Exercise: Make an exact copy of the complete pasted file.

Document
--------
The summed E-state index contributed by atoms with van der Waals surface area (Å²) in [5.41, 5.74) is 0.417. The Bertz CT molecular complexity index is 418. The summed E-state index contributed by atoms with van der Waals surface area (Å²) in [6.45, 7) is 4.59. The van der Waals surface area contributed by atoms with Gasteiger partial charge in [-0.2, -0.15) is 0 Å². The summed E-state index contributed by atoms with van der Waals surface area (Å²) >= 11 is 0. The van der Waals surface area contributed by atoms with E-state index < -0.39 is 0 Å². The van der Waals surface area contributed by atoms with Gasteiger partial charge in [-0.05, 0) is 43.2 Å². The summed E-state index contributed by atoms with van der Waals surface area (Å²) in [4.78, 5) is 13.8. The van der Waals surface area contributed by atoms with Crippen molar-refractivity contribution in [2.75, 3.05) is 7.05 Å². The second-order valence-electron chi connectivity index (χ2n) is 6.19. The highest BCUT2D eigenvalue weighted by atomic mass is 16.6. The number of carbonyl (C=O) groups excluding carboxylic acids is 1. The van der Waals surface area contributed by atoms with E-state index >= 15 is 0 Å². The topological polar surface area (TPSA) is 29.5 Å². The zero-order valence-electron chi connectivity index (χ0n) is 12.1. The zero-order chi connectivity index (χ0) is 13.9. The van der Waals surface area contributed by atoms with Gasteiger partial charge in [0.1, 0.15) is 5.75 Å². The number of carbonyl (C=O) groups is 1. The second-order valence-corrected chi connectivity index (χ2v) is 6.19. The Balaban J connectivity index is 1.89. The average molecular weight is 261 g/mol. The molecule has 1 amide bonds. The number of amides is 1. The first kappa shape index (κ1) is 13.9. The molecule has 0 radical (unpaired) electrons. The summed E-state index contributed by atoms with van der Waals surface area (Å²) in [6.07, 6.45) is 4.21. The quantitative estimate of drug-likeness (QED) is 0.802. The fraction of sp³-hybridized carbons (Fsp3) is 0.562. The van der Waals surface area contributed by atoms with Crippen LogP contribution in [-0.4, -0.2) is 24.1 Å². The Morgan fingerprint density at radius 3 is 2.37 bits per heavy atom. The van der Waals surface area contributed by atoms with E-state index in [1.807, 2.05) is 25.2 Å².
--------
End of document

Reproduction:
The summed E-state index contributed by atoms with van der Waals surface area (Å²) in [5.41, 5.74) is 0.417. The Bertz CT molecular complexity index is 418. The summed E-state index contributed by atoms with van der Waals surface area (Å²) in [6.45, 7) is 4.59. The van der Waals surface area contributed by atoms with Gasteiger partial charge in [-0.2, -0.15) is 0 Å². The summed E-state index contributed by atoms with van der Waals surface area (Å²) >= 11 is 0. The van der Waals surface area contributed by atoms with E-state index < -0.39 is 0 Å². The van der Waals surface area contributed by atoms with Gasteiger partial charge in [-0.05, 0) is 43.2 Å². The summed E-state index contributed by atoms with van der Waals surface area (Å²) in [4.78, 5) is 13.8. The van der Waals surface area contributed by atoms with Crippen molar-refractivity contribution in [2.75, 3.05) is 7.05 Å². The second-order valence-electron chi connectivity index (χ2n) is 6.19. The highest BCUT2D eigenvalue weighted by atomic mass is 16.6. The number of carbonyl (C=O) groups excluding carboxylic acids is 1. The van der Waals surface area contributed by atoms with E-state index >= 15 is 0 Å². The topological polar surface area (TPSA) is 29.5 Å². The zero-order valence-electron chi connectivity index (χ0n) is 12.1. The zero-order chi connectivity index (χ0) is 13.9. The van der Waals surface area contributed by atoms with Gasteiger partial charge in [0.1, 0.15) is 5.75 Å². The number of carbonyl (C=O) groups is 1. The second-order valence-corrected chi connectivity index (χ2v) is 6.19. The Balaban J connectivity index is 1.89. The average molecular weight is 261 g/mol. The molecule has 1 amide bonds. The number of amides is 1. The first kappa shape index (κ1) is 13.9. The molecule has 0 radical (unpaired) electrons. The summed E-state index contributed by atoms with van der Waals surface area (Å²) in [6.07, 6.45) is 4.21. The quantitative estimate of drug-likeness (QED) is 0.802. The fraction of sp³-hybridized carbons (Fsp3) is 0.562. The van der Waals surface area contributed by atoms with Crippen LogP contribution in [-0.4, -0.2) is 24.1 Å². The Morgan fingerprint density at radius 3 is 2.37 bits per heavy atom. The van der Waals surface area contributed by atoms with E-state index in [1.807, 2.05) is 25.2 Å².